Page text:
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AboutIt is a working farm, mainly coastal grazing marsh with an area in arable production. Most of the farm was originally saltmarsh until sea walls were constructed to capture land from the sea. It was then used as grazing pasture, this practice continuing today. Some of the higher, drier fields are used for crops and about 90 acres are in cereal production.
The farm is a Site of Special Scientific Interest (SSSI) as part of the River Crouch Marshes, notified for its wetland bird species and rare water beetles. It is within the Essex Coast Environmentally Sensitive Area (ESA) which encourages land owners to retain and recreate coastal pastures and to increase areas of conservation wetlands.
The flat fields between the farmhouse and the sea wall are used in winter as a feeding ground by brent goose. Often more than 2,000 geese are seen, together with large numbers of wigeon grazing on the short turf.
Throughout the year hares are abundant and are most easily seen on these fields where cover is scarce. Skylarks also thrive, and are often heard singing high overhead in spring and summer.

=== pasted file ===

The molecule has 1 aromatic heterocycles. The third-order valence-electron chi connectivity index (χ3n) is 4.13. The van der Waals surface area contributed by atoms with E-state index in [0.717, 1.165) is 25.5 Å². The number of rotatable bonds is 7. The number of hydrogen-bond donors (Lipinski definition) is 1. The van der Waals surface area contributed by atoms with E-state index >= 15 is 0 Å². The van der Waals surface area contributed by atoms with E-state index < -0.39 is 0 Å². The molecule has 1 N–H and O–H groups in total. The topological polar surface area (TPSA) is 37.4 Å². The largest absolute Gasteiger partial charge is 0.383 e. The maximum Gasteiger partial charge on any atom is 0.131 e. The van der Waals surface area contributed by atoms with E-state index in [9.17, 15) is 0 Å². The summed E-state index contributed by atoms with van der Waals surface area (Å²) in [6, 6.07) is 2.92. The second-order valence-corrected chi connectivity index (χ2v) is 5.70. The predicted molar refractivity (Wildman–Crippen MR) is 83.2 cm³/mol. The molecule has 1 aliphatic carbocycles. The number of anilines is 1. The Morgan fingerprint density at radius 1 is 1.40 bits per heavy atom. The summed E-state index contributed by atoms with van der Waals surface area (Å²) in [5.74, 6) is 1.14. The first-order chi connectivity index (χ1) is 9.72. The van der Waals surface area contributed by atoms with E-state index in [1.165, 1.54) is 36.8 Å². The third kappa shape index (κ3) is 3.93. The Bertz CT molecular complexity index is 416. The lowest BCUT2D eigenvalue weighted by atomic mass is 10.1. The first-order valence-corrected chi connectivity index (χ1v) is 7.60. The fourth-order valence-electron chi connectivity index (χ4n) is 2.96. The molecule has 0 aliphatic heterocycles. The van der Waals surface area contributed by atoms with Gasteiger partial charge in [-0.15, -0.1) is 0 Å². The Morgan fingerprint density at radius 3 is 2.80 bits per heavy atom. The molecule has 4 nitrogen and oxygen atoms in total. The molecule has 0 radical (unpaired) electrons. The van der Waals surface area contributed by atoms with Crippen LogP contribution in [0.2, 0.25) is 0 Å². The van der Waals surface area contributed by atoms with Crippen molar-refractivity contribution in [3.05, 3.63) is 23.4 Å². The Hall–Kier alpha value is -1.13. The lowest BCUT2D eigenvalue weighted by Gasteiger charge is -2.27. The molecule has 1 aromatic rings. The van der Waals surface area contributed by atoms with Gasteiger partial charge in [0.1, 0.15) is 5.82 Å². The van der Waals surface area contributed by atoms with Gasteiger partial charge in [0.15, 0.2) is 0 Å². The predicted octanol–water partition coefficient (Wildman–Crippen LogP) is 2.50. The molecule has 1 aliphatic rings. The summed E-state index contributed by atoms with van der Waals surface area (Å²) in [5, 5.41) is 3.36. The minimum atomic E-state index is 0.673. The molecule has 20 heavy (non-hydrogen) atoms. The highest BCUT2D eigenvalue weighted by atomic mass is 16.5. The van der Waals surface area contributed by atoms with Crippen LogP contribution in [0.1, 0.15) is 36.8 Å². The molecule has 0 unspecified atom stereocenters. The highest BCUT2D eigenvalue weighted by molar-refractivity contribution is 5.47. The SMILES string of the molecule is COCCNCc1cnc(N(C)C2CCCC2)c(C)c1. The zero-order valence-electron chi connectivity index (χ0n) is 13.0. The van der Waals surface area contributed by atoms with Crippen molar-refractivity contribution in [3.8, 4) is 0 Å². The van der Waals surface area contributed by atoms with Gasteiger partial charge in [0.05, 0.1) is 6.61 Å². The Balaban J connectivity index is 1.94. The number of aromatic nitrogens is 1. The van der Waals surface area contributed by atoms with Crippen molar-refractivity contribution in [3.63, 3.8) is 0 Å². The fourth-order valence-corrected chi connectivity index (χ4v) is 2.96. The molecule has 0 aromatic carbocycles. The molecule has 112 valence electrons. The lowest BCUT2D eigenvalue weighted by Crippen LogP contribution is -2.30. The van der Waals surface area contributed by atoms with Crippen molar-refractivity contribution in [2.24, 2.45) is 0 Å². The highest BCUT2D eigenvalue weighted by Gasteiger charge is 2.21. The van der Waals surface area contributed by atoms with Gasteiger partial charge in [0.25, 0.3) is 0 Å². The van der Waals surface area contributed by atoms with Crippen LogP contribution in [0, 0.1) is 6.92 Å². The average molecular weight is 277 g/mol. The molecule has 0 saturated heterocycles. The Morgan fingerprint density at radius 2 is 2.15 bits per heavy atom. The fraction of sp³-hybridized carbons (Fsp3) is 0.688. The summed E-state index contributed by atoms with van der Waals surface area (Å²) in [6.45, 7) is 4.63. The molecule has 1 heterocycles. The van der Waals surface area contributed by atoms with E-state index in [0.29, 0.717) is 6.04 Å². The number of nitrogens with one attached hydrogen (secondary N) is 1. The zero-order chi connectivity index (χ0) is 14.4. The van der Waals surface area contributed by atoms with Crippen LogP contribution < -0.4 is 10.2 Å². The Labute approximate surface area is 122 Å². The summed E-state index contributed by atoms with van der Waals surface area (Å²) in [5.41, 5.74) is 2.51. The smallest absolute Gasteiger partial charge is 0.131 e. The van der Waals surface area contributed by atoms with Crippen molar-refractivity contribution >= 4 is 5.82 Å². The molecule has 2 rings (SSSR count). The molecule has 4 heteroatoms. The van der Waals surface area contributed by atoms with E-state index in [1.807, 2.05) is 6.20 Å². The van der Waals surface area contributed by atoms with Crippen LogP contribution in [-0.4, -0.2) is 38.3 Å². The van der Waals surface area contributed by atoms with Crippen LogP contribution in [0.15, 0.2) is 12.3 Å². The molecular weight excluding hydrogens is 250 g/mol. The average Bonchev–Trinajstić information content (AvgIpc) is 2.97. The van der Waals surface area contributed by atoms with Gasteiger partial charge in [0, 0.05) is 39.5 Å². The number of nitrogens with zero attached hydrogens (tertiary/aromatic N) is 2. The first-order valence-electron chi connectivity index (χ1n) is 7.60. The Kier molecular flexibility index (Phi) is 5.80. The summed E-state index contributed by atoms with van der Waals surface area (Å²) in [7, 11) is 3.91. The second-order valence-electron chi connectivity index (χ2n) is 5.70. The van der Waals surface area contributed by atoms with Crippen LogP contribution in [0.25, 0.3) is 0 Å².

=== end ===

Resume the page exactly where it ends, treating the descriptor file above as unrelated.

The fleets provide deep water which is important for diving birds including tufted duck and little grebe. Our smallest duck, the teal, and our largest, the shelduck, are both commonly seen. At high tide sea birds move on to the fleets from the mudflats beyond the sea wall.
The creeks and ditches within the traditional grazing marsh are important habitats for rare water beetles and other water insects like the hairy dragonfly and scarce emerald damselfly. Those with thick vegetation support water voles and may, in time, again give shelter to otters, known to have lived here at least until 1963.
The marshy fields attract wading birds such as redshank, curlew and snipe which feed on creatures within the boggy ground. The saltmarsh and intertidal mud beyond the seawall provide abundant food for wading birds like these and for oystercatchers and black-tailed godwit.
Like most coastal grazing marsh the land was extensively drained for agriculture. The Trust is putting in sluices to raise and control water levels, vital for the wildlife. The level of grazing is also critical, so we are working towards a balance between good livestock farming and good conservation.
- Dogs Accepted - On a lead Dogs permitted on leads on public footpaths from car park to the seawall and along seawall, not elsewhere on the reserve
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Parking for 8 cars